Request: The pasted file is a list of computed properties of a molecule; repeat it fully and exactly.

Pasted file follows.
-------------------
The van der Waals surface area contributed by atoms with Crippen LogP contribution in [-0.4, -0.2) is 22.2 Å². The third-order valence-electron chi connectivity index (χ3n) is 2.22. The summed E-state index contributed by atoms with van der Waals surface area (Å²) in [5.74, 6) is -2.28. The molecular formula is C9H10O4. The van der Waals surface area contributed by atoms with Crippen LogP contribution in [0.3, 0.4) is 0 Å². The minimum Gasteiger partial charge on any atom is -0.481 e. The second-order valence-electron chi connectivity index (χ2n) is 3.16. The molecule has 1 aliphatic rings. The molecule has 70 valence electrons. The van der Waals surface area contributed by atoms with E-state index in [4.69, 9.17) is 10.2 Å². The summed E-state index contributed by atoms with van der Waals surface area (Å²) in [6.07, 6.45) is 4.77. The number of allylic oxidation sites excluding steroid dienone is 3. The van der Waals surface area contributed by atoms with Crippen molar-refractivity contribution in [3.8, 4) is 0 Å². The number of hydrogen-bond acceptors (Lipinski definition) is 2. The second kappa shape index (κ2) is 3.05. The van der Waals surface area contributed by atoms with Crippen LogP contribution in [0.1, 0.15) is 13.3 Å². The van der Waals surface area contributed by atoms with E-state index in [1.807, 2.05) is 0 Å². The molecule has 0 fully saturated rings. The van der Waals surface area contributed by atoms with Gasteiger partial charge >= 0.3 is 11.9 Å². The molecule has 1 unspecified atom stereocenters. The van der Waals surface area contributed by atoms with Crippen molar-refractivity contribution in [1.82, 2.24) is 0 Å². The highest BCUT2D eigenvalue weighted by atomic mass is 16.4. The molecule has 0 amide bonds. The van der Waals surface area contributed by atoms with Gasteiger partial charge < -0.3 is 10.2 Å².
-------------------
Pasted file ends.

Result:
The van der Waals surface area contributed by atoms with Crippen LogP contribution in [-0.4, -0.2) is 22.2 Å². The third-order valence-electron chi connectivity index (χ3n) is 2.22. The summed E-state index contributed by atoms with van der Waals surface area (Å²) in [5.74, 6) is -2.28. The molecular formula is C9H10O4. The van der Waals surface area contributed by atoms with Crippen LogP contribution in [0.3, 0.4) is 0 Å². The minimum Gasteiger partial charge on any atom is -0.481 e. The second-order valence-electron chi connectivity index (χ2n) is 3.16. The molecule has 1 aliphatic rings. The molecule has 70 valence electrons. The van der Waals surface area contributed by atoms with E-state index in [4.69, 9.17) is 10.2 Å². The summed E-state index contributed by atoms with van der Waals surface area (Å²) in [6.07, 6.45) is 4.77. The number of allylic oxidation sites excluding steroid dienone is 3. The van der Waals surface area contributed by atoms with Crippen molar-refractivity contribution in [3.8, 4) is 0 Å². The number of hydrogen-bond acceptors (Lipinski definition) is 2. The second kappa shape index (κ2) is 3.05. The van der Waals surface area contributed by atoms with Crippen LogP contribution in [0.1, 0.15) is 13.3 Å². The van der Waals surface area contributed by atoms with E-state index in [1.807, 2.05) is 0 Å². The molecule has 0 fully saturated rings. The van der Waals surface area contributed by atoms with Gasteiger partial charge >= 0.3 is 11.9 Å². The molecule has 1 unspecified atom stereocenters. The van der Waals surface area contributed by atoms with Crippen molar-refractivity contribution in [1.82, 2.24) is 0 Å². The highest BCUT2D eigenvalue weighted by atomic mass is 16.4. The molecule has 0 amide bonds. The van der Waals surface area contributed by atoms with Gasteiger partial charge < -0.3 is 10.2 Å².